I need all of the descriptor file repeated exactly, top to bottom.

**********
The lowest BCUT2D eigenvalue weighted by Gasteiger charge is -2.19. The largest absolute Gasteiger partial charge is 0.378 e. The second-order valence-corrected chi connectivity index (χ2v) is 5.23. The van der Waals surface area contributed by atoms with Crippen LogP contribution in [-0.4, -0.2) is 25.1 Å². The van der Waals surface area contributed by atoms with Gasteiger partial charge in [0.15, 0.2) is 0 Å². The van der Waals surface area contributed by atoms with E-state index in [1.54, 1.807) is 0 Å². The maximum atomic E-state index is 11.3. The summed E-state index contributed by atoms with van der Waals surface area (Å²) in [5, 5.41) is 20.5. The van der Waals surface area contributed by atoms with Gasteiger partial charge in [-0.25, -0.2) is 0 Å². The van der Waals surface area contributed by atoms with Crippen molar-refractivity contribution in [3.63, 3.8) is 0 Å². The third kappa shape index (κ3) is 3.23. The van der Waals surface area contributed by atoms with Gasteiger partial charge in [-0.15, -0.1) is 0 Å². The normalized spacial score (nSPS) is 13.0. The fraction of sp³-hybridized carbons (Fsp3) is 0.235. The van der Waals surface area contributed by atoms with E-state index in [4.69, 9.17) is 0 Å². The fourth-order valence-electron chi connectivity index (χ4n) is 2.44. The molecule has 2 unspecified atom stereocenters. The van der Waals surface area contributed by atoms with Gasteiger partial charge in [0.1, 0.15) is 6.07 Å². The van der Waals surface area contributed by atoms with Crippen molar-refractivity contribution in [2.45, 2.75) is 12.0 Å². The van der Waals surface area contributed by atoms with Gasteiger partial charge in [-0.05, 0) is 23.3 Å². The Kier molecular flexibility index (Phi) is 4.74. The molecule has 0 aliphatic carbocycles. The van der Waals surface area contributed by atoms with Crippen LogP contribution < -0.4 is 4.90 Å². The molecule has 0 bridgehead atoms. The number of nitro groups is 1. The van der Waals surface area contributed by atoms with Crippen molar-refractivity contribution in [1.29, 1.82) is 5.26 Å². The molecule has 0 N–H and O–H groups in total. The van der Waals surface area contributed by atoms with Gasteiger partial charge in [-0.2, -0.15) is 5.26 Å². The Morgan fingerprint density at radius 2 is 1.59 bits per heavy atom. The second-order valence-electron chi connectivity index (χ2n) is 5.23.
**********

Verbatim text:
The lowest BCUT2D eigenvalue weighted by Gasteiger charge is -2.19. The largest absolute Gasteiger partial charge is 0.378 e. The second-order valence-corrected chi connectivity index (χ2v) is 5.23. The van der Waals surface area contributed by atoms with Crippen LogP contribution in [-0.4, -0.2) is 25.1 Å². The van der Waals surface area contributed by atoms with Gasteiger partial charge in [0.15, 0.2) is 0 Å². The van der Waals surface area contributed by atoms with E-state index in [1.54, 1.807) is 0 Å². The maximum atomic E-state index is 11.3. The summed E-state index contributed by atoms with van der Waals surface area (Å²) in [5, 5.41) is 20.5. The van der Waals surface area contributed by atoms with Gasteiger partial charge in [-0.25, -0.2) is 0 Å². The van der Waals surface area contributed by atoms with Crippen molar-refractivity contribution in [3.63, 3.8) is 0 Å². The third kappa shape index (κ3) is 3.23. The van der Waals surface area contributed by atoms with Gasteiger partial charge in [-0.15, -0.1) is 0 Å². The normalized spacial score (nSPS) is 13.0. The fraction of sp³-hybridized carbons (Fsp3) is 0.235. The van der Waals surface area contributed by atoms with E-state index in [4.69, 9.17) is 0 Å². The fourth-order valence-electron chi connectivity index (χ4n) is 2.44. The molecule has 2 unspecified atom stereocenters. The van der Waals surface area contributed by atoms with Gasteiger partial charge in [0.1, 0.15) is 6.07 Å². The van der Waals surface area contributed by atoms with Crippen molar-refractivity contribution in [2.45, 2.75) is 12.0 Å². The van der Waals surface area contributed by atoms with Gasteiger partial charge in [-0.05, 0) is 23.3 Å². The Kier molecular flexibility index (Phi) is 4.74. The molecule has 0 aliphatic carbocycles. The van der Waals surface area contributed by atoms with Crippen LogP contribution < -0.4 is 4.90 Å². The molecule has 0 bridgehead atoms. The number of nitro groups is 1. The van der Waals surface area contributed by atoms with Crippen molar-refractivity contribution in [1.29, 1.82) is 5.26 Å². The molecule has 0 N–H and O–H groups in total. The van der Waals surface area contributed by atoms with Gasteiger partial charge in [-0.2, -0.15) is 5.26 Å². The Morgan fingerprint density at radius 2 is 1.59 bits per heavy atom. The second-order valence-electron chi connectivity index (χ2n) is 5.23.